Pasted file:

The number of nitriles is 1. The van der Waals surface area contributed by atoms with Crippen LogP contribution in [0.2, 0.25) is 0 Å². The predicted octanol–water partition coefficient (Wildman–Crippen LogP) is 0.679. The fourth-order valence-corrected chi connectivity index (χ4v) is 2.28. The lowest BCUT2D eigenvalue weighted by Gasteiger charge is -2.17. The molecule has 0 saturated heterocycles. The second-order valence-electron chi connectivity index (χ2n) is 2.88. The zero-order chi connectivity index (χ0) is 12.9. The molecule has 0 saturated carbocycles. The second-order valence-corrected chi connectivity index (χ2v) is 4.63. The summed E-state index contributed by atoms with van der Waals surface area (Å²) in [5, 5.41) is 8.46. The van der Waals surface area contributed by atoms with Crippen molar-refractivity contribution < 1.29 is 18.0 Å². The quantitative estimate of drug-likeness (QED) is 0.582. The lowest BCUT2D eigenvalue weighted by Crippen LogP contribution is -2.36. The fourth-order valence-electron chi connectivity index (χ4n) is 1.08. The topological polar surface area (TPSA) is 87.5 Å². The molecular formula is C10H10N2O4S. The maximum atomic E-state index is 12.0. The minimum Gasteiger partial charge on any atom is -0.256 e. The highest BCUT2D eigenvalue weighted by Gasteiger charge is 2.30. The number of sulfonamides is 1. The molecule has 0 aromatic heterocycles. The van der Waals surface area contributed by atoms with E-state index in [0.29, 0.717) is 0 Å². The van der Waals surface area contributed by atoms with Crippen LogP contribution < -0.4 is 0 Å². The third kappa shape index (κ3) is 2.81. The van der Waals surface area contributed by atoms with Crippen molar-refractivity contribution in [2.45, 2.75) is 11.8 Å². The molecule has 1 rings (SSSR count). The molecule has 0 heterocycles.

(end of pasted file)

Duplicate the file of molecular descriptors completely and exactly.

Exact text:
The number of nitriles is 1. The van der Waals surface area contributed by atoms with Crippen LogP contribution in [0.2, 0.25) is 0 Å². The predicted octanol–water partition coefficient (Wildman–Crippen LogP) is 0.679. The fourth-order valence-corrected chi connectivity index (χ4v) is 2.28. The lowest BCUT2D eigenvalue weighted by Gasteiger charge is -2.17. The molecule has 0 saturated heterocycles. The second-order valence-electron chi connectivity index (χ2n) is 2.88. The zero-order chi connectivity index (χ0) is 12.9. The molecule has 0 saturated carbocycles. The second-order valence-corrected chi connectivity index (χ2v) is 4.63. The summed E-state index contributed by atoms with van der Waals surface area (Å²) in [5, 5.41) is 8.46. The van der Waals surface area contributed by atoms with Crippen molar-refractivity contribution < 1.29 is 18.0 Å². The quantitative estimate of drug-likeness (QED) is 0.582. The lowest BCUT2D eigenvalue weighted by Crippen LogP contribution is -2.36. The fourth-order valence-electron chi connectivity index (χ4n) is 1.08. The topological polar surface area (TPSA) is 87.5 Å². The molecular formula is C10H10N2O4S. The maximum atomic E-state index is 12.0. The minimum Gasteiger partial charge on any atom is -0.256 e. The highest BCUT2D eigenvalue weighted by Gasteiger charge is 2.30. The number of sulfonamides is 1. The molecule has 0 aromatic heterocycles. The van der Waals surface area contributed by atoms with E-state index in [0.29, 0.717) is 0 Å². The van der Waals surface area contributed by atoms with Crippen LogP contribution < -0.4 is 0 Å². The third kappa shape index (κ3) is 2.81. The van der Waals surface area contributed by atoms with Crippen molar-refractivity contribution in [2.45, 2.75) is 11.8 Å². The molecule has 1 rings (SSSR count). The molecule has 0 heterocycles.